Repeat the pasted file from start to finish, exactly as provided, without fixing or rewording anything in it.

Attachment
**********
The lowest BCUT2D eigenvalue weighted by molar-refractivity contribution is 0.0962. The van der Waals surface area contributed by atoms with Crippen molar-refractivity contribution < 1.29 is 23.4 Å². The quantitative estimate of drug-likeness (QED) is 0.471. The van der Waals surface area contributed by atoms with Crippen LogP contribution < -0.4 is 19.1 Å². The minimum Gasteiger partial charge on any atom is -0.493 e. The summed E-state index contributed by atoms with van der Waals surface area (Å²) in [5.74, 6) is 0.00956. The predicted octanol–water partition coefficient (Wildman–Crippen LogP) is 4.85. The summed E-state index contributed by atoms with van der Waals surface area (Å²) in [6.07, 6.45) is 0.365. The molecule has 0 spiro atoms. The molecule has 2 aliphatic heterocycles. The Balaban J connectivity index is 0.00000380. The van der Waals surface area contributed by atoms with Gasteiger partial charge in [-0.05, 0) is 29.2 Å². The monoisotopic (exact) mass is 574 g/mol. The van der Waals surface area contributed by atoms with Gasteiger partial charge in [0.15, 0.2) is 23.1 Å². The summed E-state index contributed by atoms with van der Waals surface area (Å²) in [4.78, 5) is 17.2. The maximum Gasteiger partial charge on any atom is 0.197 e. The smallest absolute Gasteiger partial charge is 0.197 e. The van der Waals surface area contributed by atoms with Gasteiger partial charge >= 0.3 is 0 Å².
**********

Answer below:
The lowest BCUT2D eigenvalue weighted by molar-refractivity contribution is 0.0962. The van der Waals surface area contributed by atoms with Crippen molar-refractivity contribution < 1.29 is 23.4 Å². The quantitative estimate of drug-likeness (QED) is 0.471. The van der Waals surface area contributed by atoms with Crippen LogP contribution < -0.4 is 19.1 Å². The minimum Gasteiger partial charge on any atom is -0.493 e. The summed E-state index contributed by atoms with van der Waals surface area (Å²) in [5.74, 6) is 0.00956. The predicted octanol–water partition coefficient (Wildman–Crippen LogP) is 4.85. The summed E-state index contributed by atoms with van der Waals surface area (Å²) in [6.07, 6.45) is 0.365. The molecule has 0 spiro atoms. The molecule has 2 aliphatic heterocycles. The Balaban J connectivity index is 0.00000380. The van der Waals surface area contributed by atoms with Gasteiger partial charge in [-0.05, 0) is 29.2 Å². The monoisotopic (exact) mass is 574 g/mol. The van der Waals surface area contributed by atoms with Gasteiger partial charge in [0.15, 0.2) is 23.1 Å². The summed E-state index contributed by atoms with van der Waals surface area (Å²) in [4.78, 5) is 17.2. The maximum Gasteiger partial charge on any atom is 0.197 e. The smallest absolute Gasteiger partial charge is 0.197 e. The van der Waals surface area contributed by atoms with Gasteiger partial charge >= 0.3 is 0 Å².